heartbeat high now at the chance at the chance of action, and drawing the sharp sword from my hip I went along his flank to stab him where the midriff holds the liver” (The Cyclops. 289-293). The way Odysseus acts shows that he has anger and that he can not handle anger well because he almost kills the only way they could leave the cave. Boasting could lead to angering others against a person which is what Odysseus seems to do. For example, after Odysseus boast that he defeated the Cyclops “The blind thing in his double fury broke a hilltop in his hands and heaved it after us… that washed the ship stern foremost back to shore” (480-485).
Polyphemus began to eat Odysseus’ men and they were trying to escape and so they stabbed the cyclops in his eye and got away. As they were sailing away the cyclops was throwing boulders at their ship but could not aim because of his eye. Odysseus thinks he is a badass and calls out to the cyclops telling him his name and this is where his mistake was made. Boasting is typically seen as disrespectful to a lot of people, and in return Poseidon, god of the sea, seeks vengeance for is son by setting Odysseus and his men further off course from home. If Odysseus decided to not boast and just get away, then he would have probably been home eight years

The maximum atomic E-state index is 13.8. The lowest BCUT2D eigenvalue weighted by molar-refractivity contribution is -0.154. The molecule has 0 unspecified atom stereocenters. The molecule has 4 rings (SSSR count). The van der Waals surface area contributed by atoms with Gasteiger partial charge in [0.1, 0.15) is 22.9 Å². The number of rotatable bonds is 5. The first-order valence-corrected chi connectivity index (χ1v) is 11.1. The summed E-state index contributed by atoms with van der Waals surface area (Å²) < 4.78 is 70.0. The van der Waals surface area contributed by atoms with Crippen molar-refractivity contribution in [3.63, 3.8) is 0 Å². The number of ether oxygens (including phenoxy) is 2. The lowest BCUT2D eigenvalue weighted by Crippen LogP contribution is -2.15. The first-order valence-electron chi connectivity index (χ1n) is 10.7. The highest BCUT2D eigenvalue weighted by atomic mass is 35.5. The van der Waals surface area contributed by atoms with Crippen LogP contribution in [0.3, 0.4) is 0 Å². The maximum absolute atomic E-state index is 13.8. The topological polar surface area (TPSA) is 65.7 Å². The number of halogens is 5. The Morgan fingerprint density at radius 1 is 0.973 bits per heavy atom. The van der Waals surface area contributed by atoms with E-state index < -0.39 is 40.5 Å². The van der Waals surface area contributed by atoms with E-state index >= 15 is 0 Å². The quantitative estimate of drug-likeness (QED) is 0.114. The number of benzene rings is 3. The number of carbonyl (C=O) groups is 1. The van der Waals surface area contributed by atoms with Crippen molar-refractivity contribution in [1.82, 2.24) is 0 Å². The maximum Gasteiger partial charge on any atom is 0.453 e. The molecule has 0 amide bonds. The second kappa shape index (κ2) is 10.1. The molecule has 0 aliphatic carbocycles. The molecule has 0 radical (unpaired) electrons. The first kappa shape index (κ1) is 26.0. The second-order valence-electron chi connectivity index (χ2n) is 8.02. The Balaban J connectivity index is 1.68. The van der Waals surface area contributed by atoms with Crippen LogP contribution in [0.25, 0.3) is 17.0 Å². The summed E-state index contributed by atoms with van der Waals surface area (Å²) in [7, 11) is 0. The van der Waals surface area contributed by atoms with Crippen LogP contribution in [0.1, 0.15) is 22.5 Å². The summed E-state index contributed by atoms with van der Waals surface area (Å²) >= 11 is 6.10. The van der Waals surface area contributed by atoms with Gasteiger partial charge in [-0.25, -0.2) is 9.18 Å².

Odysseus cried out to the Gods that he doesn’t need them. He then chose to not make a sacrifice to the Gods, to thank them for their help in the Greeks victory. Odysseus shows his hubris again when he blames the Argives situation solely on his men and calling them “mutinous fools” taking zero responsibility. In this scene Odysseus is self-centered, and displays obnoxious behavior while disrespecting all his men. His arrogance is most prominent during his encounter Polyphemus.